1. is a string
  2. begins with a period (dot)
  3. is a valid jQuery method

then the jQuery method specified is executed on the jQuery selection and the result is printed to the console. In the example above, if the title attribute on the first element of SetC is 'example title' then the final log message would be "title attribute is: example title".

Further, my the plugin will feature an additional option (off by default) that will explicitly print each element in the jQuery selection wrapped in a In the example above, say SetC contains 2 elements. If the option were turned on, the output would be similar to the output of the following:

console.log("title attribute is: example title");$(".setC"));

So, back to the problem at hand. My issue, is when and where to print the jQuery selection itself. The different options are:

  1. only print the jQuery selection when there are no arguments to the log method
  2. only print the jQuery selection when there are no arguments to the log method but also print the jQuery selection in place of any string argument equalling "this" (similar to my jQuery method replacement demonstrated above with .attr("title"))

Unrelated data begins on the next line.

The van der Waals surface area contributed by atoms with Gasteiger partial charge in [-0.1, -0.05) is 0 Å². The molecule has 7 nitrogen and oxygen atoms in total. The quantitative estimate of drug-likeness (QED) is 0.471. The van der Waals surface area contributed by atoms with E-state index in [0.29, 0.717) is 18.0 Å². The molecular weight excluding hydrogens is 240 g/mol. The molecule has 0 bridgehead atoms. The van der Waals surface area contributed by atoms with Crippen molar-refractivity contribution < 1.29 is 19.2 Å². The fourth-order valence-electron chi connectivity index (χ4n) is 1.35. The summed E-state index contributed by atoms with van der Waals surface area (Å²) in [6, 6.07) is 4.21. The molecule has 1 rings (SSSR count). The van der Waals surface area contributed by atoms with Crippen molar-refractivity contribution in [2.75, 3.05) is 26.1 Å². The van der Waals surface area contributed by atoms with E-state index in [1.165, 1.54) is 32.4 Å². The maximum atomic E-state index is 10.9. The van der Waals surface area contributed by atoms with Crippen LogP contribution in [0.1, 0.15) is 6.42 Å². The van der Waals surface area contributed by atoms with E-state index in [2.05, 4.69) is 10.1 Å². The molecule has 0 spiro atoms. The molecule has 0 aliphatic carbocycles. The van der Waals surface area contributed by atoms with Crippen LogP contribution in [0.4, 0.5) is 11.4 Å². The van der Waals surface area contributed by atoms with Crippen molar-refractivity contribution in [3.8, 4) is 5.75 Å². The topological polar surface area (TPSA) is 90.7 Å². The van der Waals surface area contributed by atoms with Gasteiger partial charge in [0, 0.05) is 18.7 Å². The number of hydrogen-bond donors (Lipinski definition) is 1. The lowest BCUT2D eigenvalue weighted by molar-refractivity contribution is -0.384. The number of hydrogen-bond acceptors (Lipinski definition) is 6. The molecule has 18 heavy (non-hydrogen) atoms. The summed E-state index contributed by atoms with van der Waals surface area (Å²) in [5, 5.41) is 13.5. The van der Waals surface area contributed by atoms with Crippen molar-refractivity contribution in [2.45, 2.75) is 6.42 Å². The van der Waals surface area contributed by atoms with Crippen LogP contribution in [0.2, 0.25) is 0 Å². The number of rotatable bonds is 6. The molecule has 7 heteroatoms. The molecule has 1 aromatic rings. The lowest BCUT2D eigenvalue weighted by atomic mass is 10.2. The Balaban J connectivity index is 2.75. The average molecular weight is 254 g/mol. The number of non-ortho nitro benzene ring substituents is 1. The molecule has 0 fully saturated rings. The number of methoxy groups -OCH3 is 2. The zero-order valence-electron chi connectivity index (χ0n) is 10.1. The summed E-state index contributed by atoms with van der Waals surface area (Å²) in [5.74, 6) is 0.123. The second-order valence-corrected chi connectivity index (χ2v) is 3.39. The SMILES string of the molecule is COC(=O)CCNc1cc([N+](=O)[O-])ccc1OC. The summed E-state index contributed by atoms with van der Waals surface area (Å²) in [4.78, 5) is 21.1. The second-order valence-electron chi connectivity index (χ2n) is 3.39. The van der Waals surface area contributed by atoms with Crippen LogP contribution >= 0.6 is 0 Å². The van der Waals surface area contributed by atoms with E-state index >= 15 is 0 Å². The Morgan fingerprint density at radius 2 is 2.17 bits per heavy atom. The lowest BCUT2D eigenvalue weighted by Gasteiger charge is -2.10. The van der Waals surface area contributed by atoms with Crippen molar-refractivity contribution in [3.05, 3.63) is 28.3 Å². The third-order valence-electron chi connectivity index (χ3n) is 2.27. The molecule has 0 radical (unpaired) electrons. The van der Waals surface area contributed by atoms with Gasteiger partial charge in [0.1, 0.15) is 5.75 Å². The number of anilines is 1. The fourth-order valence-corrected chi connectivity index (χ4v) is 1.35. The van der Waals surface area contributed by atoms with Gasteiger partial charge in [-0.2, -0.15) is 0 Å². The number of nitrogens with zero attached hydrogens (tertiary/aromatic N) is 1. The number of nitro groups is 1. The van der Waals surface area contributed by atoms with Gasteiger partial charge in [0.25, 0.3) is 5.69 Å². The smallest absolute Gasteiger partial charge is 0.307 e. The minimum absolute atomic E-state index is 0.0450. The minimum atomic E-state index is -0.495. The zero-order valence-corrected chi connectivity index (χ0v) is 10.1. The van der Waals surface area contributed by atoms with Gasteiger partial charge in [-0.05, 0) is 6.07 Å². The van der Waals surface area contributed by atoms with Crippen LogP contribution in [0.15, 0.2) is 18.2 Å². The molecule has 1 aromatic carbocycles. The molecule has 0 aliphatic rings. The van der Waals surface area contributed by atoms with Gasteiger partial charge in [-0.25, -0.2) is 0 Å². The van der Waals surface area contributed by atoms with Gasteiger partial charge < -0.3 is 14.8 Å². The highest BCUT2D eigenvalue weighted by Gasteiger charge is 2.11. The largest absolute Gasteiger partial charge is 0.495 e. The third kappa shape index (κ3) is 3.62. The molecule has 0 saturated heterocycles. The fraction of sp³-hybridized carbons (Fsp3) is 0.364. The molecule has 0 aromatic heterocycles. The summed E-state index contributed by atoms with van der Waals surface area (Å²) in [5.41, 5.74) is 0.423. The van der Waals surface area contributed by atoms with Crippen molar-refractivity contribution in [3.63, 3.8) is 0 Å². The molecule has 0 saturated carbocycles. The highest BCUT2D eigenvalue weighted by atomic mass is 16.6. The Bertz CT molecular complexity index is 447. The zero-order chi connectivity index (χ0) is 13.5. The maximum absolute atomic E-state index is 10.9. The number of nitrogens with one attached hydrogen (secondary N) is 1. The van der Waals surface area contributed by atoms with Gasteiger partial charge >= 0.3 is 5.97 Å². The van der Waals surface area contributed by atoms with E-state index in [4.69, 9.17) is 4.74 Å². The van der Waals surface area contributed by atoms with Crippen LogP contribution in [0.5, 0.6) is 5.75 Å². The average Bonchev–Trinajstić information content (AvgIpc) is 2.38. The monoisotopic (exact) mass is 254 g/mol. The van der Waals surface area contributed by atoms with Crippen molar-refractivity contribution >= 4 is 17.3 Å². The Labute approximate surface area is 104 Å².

3. always prepend the jQuery selection to the arguments (so the jQuery selection is printed before the rest of the arguments)
  4. always append the jQuery selection to the arguments (so the jQuery selection is printed after the rest of the arguments)

I’m leaning towards either #3 or #4 but am open to feedback. Please comment with your suggestions. Keep in mind that all four above choices will still result in just one log message per log() call. Turning on the ‘explicit‘ option is the only thing that will result in more console messages than log() calls. Also, keep in mind that printing the jQuery selection itself to the console will allow deep inspection. For instance, clicking on the jQuery selection in Firebug shows what elements are selected, etc.

You’ve Got Mail!